The etymology* of Bribracte remains controversial today. On the one hand, most scholars admit that Bibracte is to be related to Celtic bebros, bebrus signifying ‘beaver’ - cf. Latin beber.1499 It is worth noting that some Celtic peoples bear that name, such as the tribe of the Bibroci, situated in the south of Britain (Berkshire, west of modern London), and the Pyrenean tribe of the Bebruces, who had for King Bebrux ‘Beaver’. The Mont-Beuvray or Bibracte can be thus glossed as ‘the Beaver-Mount’, which may indicate that the hill was inhabited by beavers in ancient times, but this remains to be proved. On the other hand, other specialists, such as Olmsted or Lacroix, side with Vendryes, who analyzes Bibracte as bi-bracto-, a reduplicated form of the past participle bract-, similar to Greek phráktos, phrássō, ‘fortified’ or ‘to fence, to wall something in’, and suggests that Bibracte might mean ‘The Very Fortified (Mount)’.1500 This etymology* is enticing, for Bibracte is actually a fortified mount, the ramparts of which may be of very ancient date, predating the Aedui.1501 Nevertheless, it remains dubious for most specialists of the Gaulish language.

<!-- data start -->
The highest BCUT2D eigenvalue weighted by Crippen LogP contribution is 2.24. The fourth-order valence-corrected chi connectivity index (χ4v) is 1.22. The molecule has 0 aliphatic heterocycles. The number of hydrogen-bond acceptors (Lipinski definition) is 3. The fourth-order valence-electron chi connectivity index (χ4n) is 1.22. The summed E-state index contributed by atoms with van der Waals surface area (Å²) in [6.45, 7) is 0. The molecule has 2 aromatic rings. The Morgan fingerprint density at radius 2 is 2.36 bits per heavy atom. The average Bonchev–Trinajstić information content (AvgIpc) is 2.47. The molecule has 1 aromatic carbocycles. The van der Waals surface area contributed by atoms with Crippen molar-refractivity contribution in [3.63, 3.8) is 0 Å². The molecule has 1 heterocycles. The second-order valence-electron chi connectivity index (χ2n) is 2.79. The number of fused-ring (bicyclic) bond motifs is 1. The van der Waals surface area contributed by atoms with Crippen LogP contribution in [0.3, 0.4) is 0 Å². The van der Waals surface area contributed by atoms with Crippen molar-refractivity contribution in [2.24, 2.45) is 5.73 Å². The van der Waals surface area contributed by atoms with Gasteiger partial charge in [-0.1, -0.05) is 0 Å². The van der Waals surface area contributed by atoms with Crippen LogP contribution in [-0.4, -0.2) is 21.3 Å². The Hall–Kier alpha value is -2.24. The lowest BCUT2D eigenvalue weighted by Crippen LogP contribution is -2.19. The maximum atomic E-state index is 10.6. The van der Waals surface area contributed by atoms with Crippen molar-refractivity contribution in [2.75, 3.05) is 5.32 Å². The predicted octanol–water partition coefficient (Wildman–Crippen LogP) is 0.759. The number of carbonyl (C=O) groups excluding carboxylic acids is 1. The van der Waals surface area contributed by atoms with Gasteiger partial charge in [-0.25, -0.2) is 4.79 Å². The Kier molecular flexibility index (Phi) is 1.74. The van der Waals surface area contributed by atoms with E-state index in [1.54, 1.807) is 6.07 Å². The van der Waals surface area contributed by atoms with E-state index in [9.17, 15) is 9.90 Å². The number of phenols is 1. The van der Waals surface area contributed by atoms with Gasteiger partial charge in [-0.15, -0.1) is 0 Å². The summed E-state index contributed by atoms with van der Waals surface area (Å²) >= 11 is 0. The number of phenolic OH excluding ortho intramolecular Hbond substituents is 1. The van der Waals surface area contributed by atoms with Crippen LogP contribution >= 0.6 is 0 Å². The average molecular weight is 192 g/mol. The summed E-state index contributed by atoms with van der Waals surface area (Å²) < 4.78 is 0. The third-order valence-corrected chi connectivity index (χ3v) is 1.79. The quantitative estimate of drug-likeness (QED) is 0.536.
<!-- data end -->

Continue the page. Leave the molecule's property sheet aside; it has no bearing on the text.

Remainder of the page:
Finally, some have tried to relate her name to the Latin root biber signifying ‘drink’, to justify her divine attachment to the numerous springs and rivers of Mont-Bevray. From this, Vendryes infers that Bibracte was originally a personification of the springs, which are numerous on the site of the oppidum*, and Bulliot adds that she must have had the functions of a healer like Sequana.1502 Yet, as Christian Goudineau rightly points out, Bibracte is certainly more a deification of the mount than the springs, for it is the mount which stands out in the landscape of the Morvan and must have originally been worshipped.1503 The cult may nonetheless have later extended to the springs of Mont-Beuvray. Excavations carried out at the Fontaine Saint-Pierre, dated 1st c. BC, revealed much archaeological material, attesting to a healing cult. An ear in bronze echoes the anatomic ex-votos* unearthed at the Sources of the Seine, but this does not prove that Bibracte was specifically viewed as a healing goddess.1504 At the summit of Mont-Beuvray, not very far away from this spring, was unearthed what Goudineau defines as “a proto-historic religious enclosure” surrounded by a ditch, where two vases dating from the end of the 1st c. BC were found. 1505 According to him, this enclosure could be interpreted as a place of devotion for the goddess Bibracte, but this theory remains speculative.